The news story that broke the other day about the sex and drug scandal involving a prominent Evangelical preacher in Colorado brought back memories of a late night television broadcast my wife and I watched some 20 years ago. We were fresh off the boat, so to speak, having just arrived in the US a week or two earlier. My wife had never set foot in America before and I hadn’t lived here for nearly a decade. So, as a way of (re-) acquainting ourselves with American culture, we were flipping through the channels one night, and came across a broadcast of a preacher histrionically sermonizing about faith, sin, redemption, and salvation. Part mesmerized, part repelled by his prancing and posturing, by the flow of tears and the howling, neither of us really knew what to make of it…
Not long after that, we recognized pictures of this same man, Jimmy Lee Swaggart, splashed across the front pages and nightly news broadcasts. Little did we know that he had been, up until that point, one of the most successful and powerful televangelists in the country. But, he had been caught repeatedly on film in the company of prostitutes. And although Swaggart weepingly confessed his sins and pledged to make things right with God, it was not enough to save his ministry.
The Swaggart episode was engineered by a former minister in his church who himself had been fired for an adulterous escapade and it had come on the heels of an even more lurid sex scandal in which fellow evangelist Jim Bakker was accused of paying hush money to quiet allegations of rape.
So, the news from Colorado got me thinking, “What is it with these guys?” What is it about people so sanctimonious in their pronouncements about the way people should and shouldn’t conduct themselves but who can’t keep to the straight and narrow in their own lives? How could it be that Ted Haggard, the disgraced Colorado preacher could publicly condemn homosexuality and be such an outspoken proponent of a constitutional amendment to ban gay marriage, while hiring male prostitutes?
It is tempting to dismiss these wayward ministers as hypocrites, lumping them together with politicians, unscrupulous corporate executives and other favorite targets of popular contempt. But, there is more to this phenomenon than that.
Compensation is a concept that both homeopathy and psychology share. It is a mechanism by which a person conceals or counterbalances an internal state of being by developing a set of behaviors, attitudes and beliefs that apparently are very different. In fact, quite often these are the polar opposite.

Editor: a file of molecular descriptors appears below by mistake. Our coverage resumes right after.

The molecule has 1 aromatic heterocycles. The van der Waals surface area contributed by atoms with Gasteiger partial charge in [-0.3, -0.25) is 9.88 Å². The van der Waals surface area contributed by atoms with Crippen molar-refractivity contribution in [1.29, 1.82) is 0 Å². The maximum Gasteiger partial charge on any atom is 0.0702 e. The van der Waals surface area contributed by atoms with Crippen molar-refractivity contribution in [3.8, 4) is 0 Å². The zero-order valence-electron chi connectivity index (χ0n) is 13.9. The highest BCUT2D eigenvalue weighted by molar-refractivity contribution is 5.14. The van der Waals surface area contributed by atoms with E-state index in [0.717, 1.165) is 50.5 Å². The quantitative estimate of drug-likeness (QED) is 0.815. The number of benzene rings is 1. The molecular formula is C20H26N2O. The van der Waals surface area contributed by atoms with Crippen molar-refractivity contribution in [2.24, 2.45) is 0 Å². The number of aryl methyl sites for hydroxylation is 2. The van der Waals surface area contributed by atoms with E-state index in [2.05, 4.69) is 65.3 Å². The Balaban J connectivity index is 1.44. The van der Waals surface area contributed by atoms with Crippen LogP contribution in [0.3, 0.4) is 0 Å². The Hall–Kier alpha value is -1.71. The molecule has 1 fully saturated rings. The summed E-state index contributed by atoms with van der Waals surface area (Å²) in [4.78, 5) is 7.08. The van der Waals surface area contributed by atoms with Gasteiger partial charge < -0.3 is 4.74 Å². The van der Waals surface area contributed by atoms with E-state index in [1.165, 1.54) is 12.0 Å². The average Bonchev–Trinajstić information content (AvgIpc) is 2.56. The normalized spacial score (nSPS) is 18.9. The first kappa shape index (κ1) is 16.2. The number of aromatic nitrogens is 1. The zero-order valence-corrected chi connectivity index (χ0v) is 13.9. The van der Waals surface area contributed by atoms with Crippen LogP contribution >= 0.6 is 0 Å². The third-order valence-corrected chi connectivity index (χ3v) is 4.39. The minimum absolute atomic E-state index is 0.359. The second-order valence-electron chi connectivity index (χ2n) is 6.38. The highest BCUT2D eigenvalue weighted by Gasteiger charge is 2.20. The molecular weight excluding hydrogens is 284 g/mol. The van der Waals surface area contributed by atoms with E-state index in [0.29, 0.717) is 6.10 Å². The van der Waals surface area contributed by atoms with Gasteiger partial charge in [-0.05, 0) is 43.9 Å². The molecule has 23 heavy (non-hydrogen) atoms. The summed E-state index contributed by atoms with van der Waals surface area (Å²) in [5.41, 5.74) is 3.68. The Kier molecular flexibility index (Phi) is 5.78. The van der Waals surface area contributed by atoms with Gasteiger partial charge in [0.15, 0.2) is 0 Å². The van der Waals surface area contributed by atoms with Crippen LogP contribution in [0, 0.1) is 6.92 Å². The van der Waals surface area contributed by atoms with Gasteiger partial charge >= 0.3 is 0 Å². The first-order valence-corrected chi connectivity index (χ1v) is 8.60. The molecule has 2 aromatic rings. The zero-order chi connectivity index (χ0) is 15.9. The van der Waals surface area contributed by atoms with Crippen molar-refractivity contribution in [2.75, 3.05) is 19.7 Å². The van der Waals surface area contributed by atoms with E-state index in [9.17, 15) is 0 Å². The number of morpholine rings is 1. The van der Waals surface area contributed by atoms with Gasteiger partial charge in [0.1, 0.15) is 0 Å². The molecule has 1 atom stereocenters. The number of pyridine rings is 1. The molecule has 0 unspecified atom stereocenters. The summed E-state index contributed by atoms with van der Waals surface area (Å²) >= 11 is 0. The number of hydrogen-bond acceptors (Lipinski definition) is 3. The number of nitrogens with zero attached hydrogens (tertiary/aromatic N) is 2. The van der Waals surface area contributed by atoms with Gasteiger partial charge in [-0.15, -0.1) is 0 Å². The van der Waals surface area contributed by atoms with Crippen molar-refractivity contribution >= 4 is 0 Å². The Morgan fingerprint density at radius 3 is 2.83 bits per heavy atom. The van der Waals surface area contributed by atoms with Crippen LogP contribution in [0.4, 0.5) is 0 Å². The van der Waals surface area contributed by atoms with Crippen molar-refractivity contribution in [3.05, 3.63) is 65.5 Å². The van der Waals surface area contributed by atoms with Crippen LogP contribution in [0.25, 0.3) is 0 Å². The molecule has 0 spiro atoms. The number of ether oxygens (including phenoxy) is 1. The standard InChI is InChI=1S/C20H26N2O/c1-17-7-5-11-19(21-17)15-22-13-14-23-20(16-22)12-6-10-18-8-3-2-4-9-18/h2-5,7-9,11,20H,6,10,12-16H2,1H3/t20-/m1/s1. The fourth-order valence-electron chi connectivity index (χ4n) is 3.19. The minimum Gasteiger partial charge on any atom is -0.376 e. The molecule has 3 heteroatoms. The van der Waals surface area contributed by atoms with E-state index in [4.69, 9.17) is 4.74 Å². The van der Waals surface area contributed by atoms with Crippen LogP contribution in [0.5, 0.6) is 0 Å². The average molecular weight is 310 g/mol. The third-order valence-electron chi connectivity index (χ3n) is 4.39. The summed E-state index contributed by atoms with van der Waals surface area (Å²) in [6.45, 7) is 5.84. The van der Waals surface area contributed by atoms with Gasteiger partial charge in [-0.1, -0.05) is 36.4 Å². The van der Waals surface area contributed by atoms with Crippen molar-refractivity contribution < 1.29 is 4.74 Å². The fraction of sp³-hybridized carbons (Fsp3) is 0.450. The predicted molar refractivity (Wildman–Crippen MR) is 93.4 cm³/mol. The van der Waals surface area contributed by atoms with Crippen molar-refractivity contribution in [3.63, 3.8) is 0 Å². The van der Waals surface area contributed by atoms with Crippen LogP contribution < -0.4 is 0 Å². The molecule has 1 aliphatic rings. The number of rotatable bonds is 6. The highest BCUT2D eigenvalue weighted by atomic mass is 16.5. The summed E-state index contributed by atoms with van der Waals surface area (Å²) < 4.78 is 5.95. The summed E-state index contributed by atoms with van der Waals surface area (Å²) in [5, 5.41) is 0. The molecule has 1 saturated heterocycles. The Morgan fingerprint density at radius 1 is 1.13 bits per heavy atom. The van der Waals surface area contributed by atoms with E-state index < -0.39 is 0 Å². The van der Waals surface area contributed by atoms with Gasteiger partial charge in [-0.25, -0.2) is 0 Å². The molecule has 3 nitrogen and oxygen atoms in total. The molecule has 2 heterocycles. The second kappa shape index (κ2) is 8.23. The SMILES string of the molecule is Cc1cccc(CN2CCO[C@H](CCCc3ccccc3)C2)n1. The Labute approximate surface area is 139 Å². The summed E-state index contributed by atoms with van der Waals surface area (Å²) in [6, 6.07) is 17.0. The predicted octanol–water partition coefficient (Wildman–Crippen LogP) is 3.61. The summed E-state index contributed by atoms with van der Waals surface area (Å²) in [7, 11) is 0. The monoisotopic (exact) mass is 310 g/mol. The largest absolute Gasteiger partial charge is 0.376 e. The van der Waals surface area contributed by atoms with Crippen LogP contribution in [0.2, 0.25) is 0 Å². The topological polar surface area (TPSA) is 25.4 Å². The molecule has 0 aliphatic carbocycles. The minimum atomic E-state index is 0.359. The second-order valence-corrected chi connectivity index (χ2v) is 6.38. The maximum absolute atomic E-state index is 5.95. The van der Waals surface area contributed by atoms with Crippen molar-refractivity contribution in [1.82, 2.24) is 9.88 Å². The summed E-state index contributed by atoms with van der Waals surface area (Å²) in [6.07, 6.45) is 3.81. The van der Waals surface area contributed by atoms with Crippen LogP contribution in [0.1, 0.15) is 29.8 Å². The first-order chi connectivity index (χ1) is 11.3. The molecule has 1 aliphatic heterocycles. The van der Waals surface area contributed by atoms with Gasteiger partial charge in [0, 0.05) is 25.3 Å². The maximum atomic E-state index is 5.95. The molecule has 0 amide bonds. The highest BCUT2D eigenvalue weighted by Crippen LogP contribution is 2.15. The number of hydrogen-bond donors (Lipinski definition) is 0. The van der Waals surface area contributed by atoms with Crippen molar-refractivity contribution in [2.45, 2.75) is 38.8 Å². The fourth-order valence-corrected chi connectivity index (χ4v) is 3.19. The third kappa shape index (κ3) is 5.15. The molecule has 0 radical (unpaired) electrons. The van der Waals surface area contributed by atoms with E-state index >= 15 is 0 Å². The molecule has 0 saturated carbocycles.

It is easy to mistakenly assume that a highly compensated person truly embodies the overtly displayed behaviors or proclaimed beliefs without detecting the inner reality they are meant to conceal. He himself is often equally unaware. Compensation does not come about through conscious decision making, but is instead a subconscious strategy which all of us, to one extent of the other, employ to feel safer and function more smoothly in the world.
I recall a patient who was a strict vegan (a form of vegetarianism were no animal products, even milk or eggs, are eaten) and extremely devoted to animal rights causes. While her devotion to these beliefs was admirable, at the same time she expressed them with a discomforting strident adamancy. In the course of the consultation, the reason for that unyielding dedication was revealed when she described constantly recurring dreams of incredible violence where, for the most part, she was the perpetrator. Clearly, her lifestyle was a compensatory mechanism to keep in check her own brutality.
The study of homeopathic remedies often reveals various states of compensation. For instance, one of our very commonly used medicines is made from the coniferous tree Arbor Vitae, otherwise known as Thuja. The internal state of a person needing Thuja, like other members of the conifer family, is one of great weakness.
More specifically, it is experienced as a sense of hollowness and fragility, a brittleness that can easily fragment and shatter. On a psychological level, the fragmentation manifests as disconnectedness, leading to a feeling of isolation. In addition, one of the characteristics distinguishing Thuja from other conifers is a compulsion to hide their state. They experience their fragility, emptiness and disassociation as an innate, irreparable weakness and survival in the world demands it be covered up lest it be discovered.
A common compensatory strategy of a Thuja thus becomes to hide his fragility by being very rigid in the way he thinks while, a the same time, denying any urges or impulses that might reveal the true inner state. This can develop into a type of fanaticism or monomaniacal obsession. Regardless of the arena in which he is involved, be it religion, politics – or even homeopathy, a deep fear that the slightest deviancy from orthodoxy might fatally expose his own weakness, compels him to be unyieldingly dogmatic.
The Bakkers, Haggards and Swaggerts of the world are not truly hypocrites anymore than the rest of us. For whatever reason, their need for compensatory behavior is unusually strong, but it is doubtful that they made deliberate, conscious choices to hide their real selves through sermonizing and moralizing. The urge to preach, more than likely, was experienced as a compulsion, a ‘calling’ if you will. In their own language, one might say it was a calling from God to fight temptation and sin… And that is a very apt description.